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State Senate Committee OKs Health Insurance Measure

Times Staff Writer

Despite warnings that small businesses would be hurt, a Senate committee passed legislation Wednesday to require most California companies to provide health insurance for their employees.

The measure by Assembly Speaker Willie Brown (D-San Francisco), which has already cleared the Assembly, would make insurance available for 2.7 million California workers who now pay for their own health care or rely on taxpayers to pick up the bill.

A key Assembly committee, meanwhile, passed a landmark measure that would transform the state’s injured worker compensation system, increasing benefits while scaling back the rights of workers under the program. Brown hinted that the two issues may soon be linked.

Brown’s health insurance bill enjoyed wide support at Wednesday’s hearing of the Senate Industrial Relations Committee, a Democrat-dominated panel that approved the measure on a 5-2 vote and sent it to the Senate Insurance, Claims and Corporations Committee. Among those testifying on behalf of the bill were representatives of doctors, hospitals, labor unions, local governments and the clergy.

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“Society has an obligation to make sure every human being is able to live in dignity,” said William Wood, executive director of the California Catholic Conference. “We’re all in this together.”

But opponents of the measure, including manufacturers, restaurant owners, and hotel and motel operators, said businesses should not be forced to bear an expense that all taxpayers ought to share.

“This is society’s problem,” said Martyn Hopper, director of the National Federation of Independent Businesses. “Unfortunately, what the Speaker’s bill does is shift society’s burden onto one particular segment of society.”

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Hopper and other industry lobbyists argued that the additional cost to businesses--which could be more than $1,000 a month for a company with a dozen workers--would slow creation of new businesses, hamper expansion and result in more unemployment.

Brown’s bill, even if passed by the Legislature and signed by Gov. George Deukmejian, could not take effect without action by Congress, which has barred states from requiring employer-paid health insurance. Congress exempted Hawaii, which has a program after which Brown’s bill is patterned.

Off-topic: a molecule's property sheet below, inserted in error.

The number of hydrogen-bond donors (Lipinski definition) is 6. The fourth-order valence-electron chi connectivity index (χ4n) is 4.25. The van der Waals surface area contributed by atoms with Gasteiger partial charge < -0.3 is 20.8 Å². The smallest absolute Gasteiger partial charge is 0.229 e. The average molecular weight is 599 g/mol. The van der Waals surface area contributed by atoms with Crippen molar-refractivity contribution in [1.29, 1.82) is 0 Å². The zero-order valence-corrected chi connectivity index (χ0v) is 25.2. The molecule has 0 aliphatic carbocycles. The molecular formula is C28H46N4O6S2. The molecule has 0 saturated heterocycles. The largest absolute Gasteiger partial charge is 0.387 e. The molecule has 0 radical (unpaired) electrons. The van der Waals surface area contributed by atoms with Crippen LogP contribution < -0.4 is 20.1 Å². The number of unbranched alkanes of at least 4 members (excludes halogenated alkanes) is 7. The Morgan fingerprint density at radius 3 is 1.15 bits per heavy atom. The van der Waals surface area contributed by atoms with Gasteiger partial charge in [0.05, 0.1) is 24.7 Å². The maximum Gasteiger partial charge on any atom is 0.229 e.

The bill would apply to businesses with at least five employees working more than 20 hours a week, which covers most California companies. Such firms would have to pay 75% of the cost of a minimum health insurance policy for workers with at least three months on the job.

The policy would cover hospital care for 120 days a year, surgical benefits, laboratory services, maternity benefits and mental health services, including 25 outpatient visits a year. Brown estimated that the policy would cost $85 a month, while employer representatives suggested the cost might be closer to $150.

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Deukmejian told reporters Wednesday that he supports providing insurance for those currently without coverage but views Brown’s approach as too onerous on small businesses.

“I think that we’re going to try to work to find a solution without the burden falling too heavily on one particular group,” he said.

Brown hinted that he may tie the fate of his bill to the ongoing negotiations over the state’s injured worker program, which is one of the most expensive in the country yet provides some of lowest benefits to workers.

The Assembly Ways and Means Committee approved a bill Wednesday that would increase the maximum benefit for injured workers from $224 a week to about $511 by 1993. The measure, which is still the subject of negotiations, is supported by a business and insurance coalition and parts of organized labor.

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